BACKGROUND AND PURPOSE: Calcium-activated chloride channels (CaCCs) play varied physiological roles and constitute potential therapeutic targets for conditions such as asthma and hypertension. TMEM16A encodes a CaCC. CaCC pharmacology is restricted to compounds with relatively low potency and poorly defined selectivity. Anthracene-9-carboxylic acid (A9C), an inhibitor of various chloride channel types, exhibits complex effects on native CaCCs and cloned TMEM16A channels providing both activation and inhibition. The mechanisms underlying these effects are not fully defined. EXPERIMENTAL APPROACH: Patch-clamp electrophysiology in conjunction with concentration jump experiments was employed to define the mode of interaction of A9C with TMEM16A channels. KEY RESULTS: In the presence of high intracellular Ca(2+) , A9C inhibited TMEM16A currents in a voltage-dependent manner by entering the channel from the outside. A9C activation, revealed in the presence of submaximal intracellular Ca(2+) concentrations, was also voltage-dependent. The electric distance of A9C inhibiting and activating binding site was ~0.6 in each case. Inhibition occurred according to an open-channel block mechanism. Activation was due to a dramatic leftward shift in the steady-state activation curve and slowed deactivation kinetics. Extracellular A9C competed with extracellular Cl(-) , suggesting that A9C binds deep in the channel's pore to exert both inhibiting and activating effects. CONCLUSIONS AND IMPLICATIONS: A9C is an open TMEM16A channel blocker and gating modifier. These effects require A9C to bind to a region within the pore that is accessible from the extracellular side of the membrane. These data will aid the future drug design of compounds that selectively activate or inhibit TMEM16A channels.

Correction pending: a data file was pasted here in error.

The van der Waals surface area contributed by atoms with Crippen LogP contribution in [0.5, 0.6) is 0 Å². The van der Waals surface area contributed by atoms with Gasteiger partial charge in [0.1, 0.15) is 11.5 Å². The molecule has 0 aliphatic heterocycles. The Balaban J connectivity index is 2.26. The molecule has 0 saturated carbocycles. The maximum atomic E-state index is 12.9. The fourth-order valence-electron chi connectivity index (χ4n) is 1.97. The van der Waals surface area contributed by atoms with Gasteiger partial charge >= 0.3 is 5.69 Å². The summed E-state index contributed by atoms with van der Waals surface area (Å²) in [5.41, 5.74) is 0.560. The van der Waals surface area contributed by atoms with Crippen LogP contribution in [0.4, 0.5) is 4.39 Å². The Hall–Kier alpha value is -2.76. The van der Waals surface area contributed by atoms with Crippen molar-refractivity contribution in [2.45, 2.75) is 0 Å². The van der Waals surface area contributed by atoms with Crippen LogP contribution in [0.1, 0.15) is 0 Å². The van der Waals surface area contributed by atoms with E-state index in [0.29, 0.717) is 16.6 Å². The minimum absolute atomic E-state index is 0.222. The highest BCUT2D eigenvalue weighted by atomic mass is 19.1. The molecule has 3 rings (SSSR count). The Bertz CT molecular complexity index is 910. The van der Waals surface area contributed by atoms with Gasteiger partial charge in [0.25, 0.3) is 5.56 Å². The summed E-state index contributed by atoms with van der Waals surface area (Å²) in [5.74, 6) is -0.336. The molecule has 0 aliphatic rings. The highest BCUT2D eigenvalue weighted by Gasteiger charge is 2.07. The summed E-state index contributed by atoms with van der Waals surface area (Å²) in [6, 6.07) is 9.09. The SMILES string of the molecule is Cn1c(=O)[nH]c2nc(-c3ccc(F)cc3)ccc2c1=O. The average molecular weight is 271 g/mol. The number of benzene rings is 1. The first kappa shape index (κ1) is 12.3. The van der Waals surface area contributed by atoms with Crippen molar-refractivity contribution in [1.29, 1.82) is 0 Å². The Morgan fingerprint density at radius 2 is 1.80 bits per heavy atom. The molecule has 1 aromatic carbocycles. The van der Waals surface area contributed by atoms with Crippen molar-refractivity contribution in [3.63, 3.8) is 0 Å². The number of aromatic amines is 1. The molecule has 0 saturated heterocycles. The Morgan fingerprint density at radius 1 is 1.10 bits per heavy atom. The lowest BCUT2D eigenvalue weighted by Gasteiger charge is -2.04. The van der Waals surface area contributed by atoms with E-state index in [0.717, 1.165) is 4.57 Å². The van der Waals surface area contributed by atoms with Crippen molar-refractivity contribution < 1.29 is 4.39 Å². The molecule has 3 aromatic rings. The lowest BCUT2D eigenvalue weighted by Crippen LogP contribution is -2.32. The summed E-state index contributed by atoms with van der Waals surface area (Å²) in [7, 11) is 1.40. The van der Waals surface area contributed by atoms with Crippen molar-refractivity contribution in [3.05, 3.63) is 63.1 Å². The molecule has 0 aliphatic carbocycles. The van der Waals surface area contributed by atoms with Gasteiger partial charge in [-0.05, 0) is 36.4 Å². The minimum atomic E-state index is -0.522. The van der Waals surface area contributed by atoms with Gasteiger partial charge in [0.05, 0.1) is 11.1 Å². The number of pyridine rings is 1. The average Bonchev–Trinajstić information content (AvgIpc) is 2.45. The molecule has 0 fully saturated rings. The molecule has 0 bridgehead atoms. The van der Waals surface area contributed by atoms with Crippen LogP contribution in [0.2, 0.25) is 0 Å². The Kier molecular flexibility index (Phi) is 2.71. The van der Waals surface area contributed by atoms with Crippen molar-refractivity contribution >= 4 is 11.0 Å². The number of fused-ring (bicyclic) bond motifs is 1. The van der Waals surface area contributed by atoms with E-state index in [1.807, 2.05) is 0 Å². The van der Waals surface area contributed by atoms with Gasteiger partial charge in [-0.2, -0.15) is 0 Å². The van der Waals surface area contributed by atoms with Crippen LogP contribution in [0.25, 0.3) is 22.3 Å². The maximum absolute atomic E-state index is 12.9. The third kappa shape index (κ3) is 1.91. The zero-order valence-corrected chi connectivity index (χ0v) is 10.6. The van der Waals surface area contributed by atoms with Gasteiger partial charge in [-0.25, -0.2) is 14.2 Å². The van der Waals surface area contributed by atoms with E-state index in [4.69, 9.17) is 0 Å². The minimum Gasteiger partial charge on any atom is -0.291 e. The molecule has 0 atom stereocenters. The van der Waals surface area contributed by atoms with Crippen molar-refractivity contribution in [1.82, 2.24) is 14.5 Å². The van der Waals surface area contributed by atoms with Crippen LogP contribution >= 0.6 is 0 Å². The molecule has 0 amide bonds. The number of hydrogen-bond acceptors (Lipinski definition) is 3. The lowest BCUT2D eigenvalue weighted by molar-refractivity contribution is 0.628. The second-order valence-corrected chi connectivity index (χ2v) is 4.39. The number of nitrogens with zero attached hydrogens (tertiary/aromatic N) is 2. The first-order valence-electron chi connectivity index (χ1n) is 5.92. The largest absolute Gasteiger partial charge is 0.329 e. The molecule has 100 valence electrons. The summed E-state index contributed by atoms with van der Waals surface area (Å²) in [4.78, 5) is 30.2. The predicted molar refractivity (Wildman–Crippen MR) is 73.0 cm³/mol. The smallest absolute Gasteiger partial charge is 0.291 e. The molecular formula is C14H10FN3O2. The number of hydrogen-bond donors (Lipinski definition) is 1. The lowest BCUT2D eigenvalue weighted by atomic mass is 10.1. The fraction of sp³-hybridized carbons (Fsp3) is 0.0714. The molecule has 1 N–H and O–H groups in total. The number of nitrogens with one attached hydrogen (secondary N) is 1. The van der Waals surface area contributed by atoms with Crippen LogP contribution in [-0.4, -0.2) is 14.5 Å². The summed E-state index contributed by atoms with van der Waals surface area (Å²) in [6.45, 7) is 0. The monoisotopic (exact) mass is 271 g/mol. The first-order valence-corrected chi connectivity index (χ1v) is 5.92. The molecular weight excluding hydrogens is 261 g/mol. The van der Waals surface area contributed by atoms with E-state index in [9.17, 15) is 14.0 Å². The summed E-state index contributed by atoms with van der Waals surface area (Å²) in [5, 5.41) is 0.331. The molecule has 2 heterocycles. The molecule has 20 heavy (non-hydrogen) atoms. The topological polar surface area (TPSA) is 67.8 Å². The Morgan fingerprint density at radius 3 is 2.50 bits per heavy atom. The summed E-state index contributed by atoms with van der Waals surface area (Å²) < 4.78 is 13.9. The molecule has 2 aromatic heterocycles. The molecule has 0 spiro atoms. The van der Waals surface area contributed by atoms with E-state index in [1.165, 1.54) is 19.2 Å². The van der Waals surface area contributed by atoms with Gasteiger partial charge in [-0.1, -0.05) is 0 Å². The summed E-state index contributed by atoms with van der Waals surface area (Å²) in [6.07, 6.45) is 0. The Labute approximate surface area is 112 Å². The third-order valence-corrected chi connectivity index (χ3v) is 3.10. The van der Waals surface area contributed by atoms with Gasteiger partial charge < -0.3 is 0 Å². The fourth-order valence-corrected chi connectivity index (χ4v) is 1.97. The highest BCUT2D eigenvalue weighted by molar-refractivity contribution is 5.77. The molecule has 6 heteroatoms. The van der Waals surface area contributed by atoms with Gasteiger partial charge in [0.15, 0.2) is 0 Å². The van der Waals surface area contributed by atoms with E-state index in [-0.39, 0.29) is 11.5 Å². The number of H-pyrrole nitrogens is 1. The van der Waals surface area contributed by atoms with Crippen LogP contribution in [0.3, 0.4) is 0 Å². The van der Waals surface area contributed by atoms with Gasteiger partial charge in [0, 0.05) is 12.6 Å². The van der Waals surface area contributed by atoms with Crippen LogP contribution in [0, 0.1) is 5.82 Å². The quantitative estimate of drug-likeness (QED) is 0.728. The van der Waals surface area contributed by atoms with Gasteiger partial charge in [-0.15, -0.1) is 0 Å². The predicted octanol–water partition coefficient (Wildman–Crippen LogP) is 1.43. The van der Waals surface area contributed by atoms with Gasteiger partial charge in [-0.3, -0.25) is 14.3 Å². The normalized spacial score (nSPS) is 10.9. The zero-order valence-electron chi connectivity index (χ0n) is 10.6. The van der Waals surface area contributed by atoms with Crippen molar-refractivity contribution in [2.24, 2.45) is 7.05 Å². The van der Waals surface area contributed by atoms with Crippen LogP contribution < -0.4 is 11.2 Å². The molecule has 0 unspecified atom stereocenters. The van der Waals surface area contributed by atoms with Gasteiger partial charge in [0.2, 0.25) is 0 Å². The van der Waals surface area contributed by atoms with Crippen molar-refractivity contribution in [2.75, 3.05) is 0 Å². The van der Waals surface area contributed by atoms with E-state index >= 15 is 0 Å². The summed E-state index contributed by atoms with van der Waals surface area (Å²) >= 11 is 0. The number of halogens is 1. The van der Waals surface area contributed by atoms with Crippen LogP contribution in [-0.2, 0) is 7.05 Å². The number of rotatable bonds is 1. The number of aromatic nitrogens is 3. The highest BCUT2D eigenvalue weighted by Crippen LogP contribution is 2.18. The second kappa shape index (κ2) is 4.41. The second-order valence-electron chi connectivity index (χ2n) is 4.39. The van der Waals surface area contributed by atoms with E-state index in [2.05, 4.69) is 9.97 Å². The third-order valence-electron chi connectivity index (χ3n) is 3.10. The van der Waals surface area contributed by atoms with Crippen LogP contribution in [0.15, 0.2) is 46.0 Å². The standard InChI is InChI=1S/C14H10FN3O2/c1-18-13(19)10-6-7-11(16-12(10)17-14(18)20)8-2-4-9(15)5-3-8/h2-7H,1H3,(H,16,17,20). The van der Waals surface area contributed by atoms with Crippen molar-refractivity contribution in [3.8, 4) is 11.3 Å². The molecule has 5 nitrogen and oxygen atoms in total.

Br J Pharmacol
511 - 528
Anoctamin-1, Anthracenes, Binding Sites, Chloride Channels, HEK293 Cells, Humans, Ion Channel Gating